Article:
The quarrel over CNN reporter Jim Acosta and the withdrawal of his White House accession rights has become an affair with presidential spokeswoman Sarah Huckabee Sanders, sparking a debate over the limits of government propaganda in a democracy. The White House correspondents accuse her of broadcasting a rigged video to corroborate Acosta’s accusation that he was physically opposed to a member of the press staff who was supposed to take the microphone away from him.
Donald Trump had given the floor to Acosta at the press conference on Wednesday’s election exit, but withdrew it after exchanging words. Then the co-worker went to Acosta. He first held the microphone and continued talking. It came to body contact.
On the video that Sanders distributed via Twitter , the gesture of the gesticulating Acosta has been accelerated, video experts analyze. So the short physical contact with the employee does not seem like an inadvertent touch, but like a knocking off of the woman’s arm. In addition, the manipulated video contained no soundtrack, so that Acosta’s apology “Pardon me, ma’am” was not heard.
The White House had suspended Acosta’s passport after the press conference. Sanders reasoned that Acosta “laid hands on a young woman.”
The reactions in the US were divided. Media left center view in the punishment Acostas an interference in the press freedom. Right-center media tell Acosta that he’s making it a way to engage the president in exchange, rather than asking questions. He does not act like a journalist, but like an opponent of Trump.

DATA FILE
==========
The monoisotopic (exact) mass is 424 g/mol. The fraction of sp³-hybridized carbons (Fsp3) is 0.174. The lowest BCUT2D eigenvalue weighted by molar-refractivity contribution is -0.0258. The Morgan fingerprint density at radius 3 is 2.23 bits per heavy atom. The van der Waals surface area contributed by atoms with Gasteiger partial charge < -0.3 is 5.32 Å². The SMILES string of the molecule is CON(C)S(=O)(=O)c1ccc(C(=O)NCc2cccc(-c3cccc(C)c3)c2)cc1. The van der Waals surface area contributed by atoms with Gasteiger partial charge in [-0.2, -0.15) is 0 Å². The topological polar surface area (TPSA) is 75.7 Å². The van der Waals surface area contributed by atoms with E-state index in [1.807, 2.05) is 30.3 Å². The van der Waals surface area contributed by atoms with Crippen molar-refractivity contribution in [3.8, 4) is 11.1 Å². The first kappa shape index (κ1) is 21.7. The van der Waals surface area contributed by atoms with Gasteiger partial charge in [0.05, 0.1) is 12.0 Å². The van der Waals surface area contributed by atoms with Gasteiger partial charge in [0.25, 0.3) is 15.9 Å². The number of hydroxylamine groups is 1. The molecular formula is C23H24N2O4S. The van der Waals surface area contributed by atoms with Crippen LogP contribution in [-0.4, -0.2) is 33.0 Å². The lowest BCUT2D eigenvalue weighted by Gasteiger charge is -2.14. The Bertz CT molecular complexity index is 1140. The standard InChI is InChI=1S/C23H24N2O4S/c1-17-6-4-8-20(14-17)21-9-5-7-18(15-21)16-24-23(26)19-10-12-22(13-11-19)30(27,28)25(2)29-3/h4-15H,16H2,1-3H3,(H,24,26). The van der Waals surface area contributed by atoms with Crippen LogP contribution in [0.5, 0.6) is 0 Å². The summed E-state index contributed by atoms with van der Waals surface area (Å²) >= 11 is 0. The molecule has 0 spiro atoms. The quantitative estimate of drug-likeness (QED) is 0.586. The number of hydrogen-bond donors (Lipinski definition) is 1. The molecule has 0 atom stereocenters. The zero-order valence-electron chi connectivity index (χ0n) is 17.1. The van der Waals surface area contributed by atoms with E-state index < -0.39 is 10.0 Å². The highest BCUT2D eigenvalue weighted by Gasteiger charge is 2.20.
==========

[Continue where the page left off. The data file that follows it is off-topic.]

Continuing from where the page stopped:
But now the White House is accused of not having forged a manipulated video, but spread it, although the source was questionable. Whitney Shefte, chairman of White House photojournalists, says, “Manipulating images manipulates the truth.” That’s “misleading, dangerous and unethical,” especially “if someone does that on behalf of the highest state office.” Melissa Chan of The New York Times, who currently lives as a Bosch Fellow in Berlin, feels reminded of China. There, the government had denied her the accreditation with similar justification.
Trump threatened on Friday with another meeting with journalists that even more of them could be deprived of accreditation: “There could be others,” he said. His personal attacks on individual media representatives, he continued on this occasion. Journalist Abby Phillip, who also works for CNN, said he had asked a “stupid question”. “You ask a lot of stupid questions,” he said.
Phillip had asked if, following the expulsion of Attorney General Jeff Sessions with the help of his temporary successor, Matthew Whitaker, the president wanted to curb the investigation into possible illegal Trump contacts with Moscow in the 2016 election campaign.
At his brief press briefing on Friday, Trump also cursed radio reporter April Ryan for being “loser” and “very mean”. He urged journalists to treat the White House with “respect” for being a “very holy place”.